This Earth Day, We’re Building the Sustainable Energy Storage Future

April 22, 2024

Chicago skyline at night image

In the decades since the first Earth Day, the 22nd of April has become a global call to action, focusing attention on big environmental challenges and the shifts needed to ensure a healthy, livable planet for generations to come. 

Clean energy solutions vary widely in their environmental footprint 

The good news is that we now know how to create that healthy, livable planet, and we have technologies to get there. An electrified society powered by clean wind and solar power has the potential to stabilize the climate and begin to repair damage from over a century of fossil fuel dependence.  

That is not to say that building that electrified future will be easy or that every decision will be obvious. The current grid evolved over a century and we now have to replace it with one powered by clean, but intermittent, renewable resources in just a few decades. Building adequate wind and solar power will be challenging enough, but we know that we will also need significant energy storage capacity, the linchpin of the clean energy system.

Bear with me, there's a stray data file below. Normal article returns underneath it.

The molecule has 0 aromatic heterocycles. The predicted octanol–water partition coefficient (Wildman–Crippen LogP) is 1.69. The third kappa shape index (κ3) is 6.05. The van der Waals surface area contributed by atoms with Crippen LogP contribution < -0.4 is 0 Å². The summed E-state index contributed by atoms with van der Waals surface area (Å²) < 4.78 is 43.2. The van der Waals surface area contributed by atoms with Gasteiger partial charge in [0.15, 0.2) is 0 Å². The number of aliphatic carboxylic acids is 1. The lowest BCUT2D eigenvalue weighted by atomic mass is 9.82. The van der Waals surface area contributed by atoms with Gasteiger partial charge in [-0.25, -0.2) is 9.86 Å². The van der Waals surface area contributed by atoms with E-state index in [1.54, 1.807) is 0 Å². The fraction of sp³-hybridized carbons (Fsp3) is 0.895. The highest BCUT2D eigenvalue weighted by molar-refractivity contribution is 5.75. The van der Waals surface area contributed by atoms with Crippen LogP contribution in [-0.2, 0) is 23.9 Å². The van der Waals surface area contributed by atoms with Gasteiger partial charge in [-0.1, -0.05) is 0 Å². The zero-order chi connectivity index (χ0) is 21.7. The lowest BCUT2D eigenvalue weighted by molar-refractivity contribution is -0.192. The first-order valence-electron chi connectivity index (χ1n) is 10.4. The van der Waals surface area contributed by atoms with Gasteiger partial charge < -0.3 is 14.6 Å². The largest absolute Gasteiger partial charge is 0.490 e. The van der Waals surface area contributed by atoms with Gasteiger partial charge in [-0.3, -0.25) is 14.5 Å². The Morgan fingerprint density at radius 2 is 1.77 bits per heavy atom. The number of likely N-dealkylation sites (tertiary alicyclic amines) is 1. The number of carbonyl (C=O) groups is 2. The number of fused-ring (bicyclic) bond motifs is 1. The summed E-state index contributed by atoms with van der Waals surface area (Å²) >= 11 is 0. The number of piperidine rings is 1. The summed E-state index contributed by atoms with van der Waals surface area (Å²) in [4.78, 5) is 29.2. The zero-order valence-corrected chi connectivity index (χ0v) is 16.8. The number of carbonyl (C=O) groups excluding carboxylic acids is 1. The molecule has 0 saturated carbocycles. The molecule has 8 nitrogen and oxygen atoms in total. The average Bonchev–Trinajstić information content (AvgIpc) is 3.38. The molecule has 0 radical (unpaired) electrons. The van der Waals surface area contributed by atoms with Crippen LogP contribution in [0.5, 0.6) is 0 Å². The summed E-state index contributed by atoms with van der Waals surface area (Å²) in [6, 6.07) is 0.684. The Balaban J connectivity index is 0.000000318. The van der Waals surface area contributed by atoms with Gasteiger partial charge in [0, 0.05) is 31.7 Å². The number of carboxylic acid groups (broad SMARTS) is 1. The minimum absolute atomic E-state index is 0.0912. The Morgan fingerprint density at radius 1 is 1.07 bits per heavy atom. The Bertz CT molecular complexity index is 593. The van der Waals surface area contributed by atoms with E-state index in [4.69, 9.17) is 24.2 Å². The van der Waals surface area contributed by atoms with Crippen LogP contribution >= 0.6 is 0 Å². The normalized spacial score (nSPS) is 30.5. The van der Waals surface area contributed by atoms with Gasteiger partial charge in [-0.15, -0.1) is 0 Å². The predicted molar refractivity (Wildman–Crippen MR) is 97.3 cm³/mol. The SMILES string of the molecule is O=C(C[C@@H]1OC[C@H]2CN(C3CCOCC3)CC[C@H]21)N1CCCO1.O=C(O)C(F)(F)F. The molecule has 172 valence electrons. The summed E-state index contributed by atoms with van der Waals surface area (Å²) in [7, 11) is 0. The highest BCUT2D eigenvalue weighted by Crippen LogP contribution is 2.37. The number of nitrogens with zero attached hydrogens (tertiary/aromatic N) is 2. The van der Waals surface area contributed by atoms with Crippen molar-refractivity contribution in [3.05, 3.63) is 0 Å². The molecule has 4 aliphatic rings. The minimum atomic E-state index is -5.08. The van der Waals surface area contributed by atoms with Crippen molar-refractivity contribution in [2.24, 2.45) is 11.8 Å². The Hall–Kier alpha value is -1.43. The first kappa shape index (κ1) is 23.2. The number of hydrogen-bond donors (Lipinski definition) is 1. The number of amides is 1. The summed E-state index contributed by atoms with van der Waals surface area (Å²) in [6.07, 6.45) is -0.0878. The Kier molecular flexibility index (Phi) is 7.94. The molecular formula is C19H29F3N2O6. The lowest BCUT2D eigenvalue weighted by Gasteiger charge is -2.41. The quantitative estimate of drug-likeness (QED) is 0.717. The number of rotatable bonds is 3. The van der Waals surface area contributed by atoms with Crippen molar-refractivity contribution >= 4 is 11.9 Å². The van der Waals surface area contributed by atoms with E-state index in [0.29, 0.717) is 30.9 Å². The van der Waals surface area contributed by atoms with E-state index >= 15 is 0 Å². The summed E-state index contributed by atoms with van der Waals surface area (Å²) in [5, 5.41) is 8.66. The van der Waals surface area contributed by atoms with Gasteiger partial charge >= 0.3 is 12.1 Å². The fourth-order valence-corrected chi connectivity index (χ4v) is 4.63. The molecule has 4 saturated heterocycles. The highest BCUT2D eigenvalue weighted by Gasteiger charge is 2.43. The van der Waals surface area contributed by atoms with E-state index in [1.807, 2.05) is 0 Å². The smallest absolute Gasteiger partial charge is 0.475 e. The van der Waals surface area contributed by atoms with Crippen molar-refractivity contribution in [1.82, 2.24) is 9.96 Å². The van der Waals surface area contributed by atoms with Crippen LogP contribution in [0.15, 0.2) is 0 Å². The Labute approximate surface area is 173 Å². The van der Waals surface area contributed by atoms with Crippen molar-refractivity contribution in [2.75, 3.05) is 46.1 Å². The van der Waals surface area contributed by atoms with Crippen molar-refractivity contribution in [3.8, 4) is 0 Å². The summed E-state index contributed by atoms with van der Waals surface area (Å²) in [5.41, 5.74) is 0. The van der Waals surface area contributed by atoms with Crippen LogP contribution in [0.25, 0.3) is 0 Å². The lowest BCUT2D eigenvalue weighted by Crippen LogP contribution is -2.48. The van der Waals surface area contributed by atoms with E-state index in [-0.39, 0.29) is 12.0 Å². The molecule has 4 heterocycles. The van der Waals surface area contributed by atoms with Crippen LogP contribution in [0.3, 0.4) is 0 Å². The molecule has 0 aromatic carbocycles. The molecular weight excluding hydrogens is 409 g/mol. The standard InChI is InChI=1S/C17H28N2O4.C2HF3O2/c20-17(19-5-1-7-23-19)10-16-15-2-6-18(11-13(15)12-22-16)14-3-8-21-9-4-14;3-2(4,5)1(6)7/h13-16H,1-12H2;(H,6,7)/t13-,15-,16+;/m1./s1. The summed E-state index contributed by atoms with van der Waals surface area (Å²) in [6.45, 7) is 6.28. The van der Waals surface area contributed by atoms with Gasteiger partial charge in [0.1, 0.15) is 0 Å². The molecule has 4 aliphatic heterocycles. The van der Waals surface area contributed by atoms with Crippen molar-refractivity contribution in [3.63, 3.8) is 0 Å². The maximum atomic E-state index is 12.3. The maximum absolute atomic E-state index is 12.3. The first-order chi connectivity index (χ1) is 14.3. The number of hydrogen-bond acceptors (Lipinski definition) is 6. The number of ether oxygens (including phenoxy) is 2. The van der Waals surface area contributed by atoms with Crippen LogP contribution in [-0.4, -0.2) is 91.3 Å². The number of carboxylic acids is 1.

Fortunately, global energy storage deployments are beginning to accelerate. Over the next several decades, global demand for battery materials is expected to increase as much as 4,000 percent. As we transition away from fossil fuels, it will be essential that these materials come from responsible sources to ensure that the new clean energy economy is built on a sustainable foundation.   

More energy storage will enable more renewable energy and ultimately reduce carbon emissions. However, battery production is not without environmental impacts. In fact, increased manufacturing of the incumbent battery technology, lithium-ion, presents a new set of challenges: tenuous supply chains, safety, and environmental impacts are all of concern.    

The environmental challenges of lithium-ion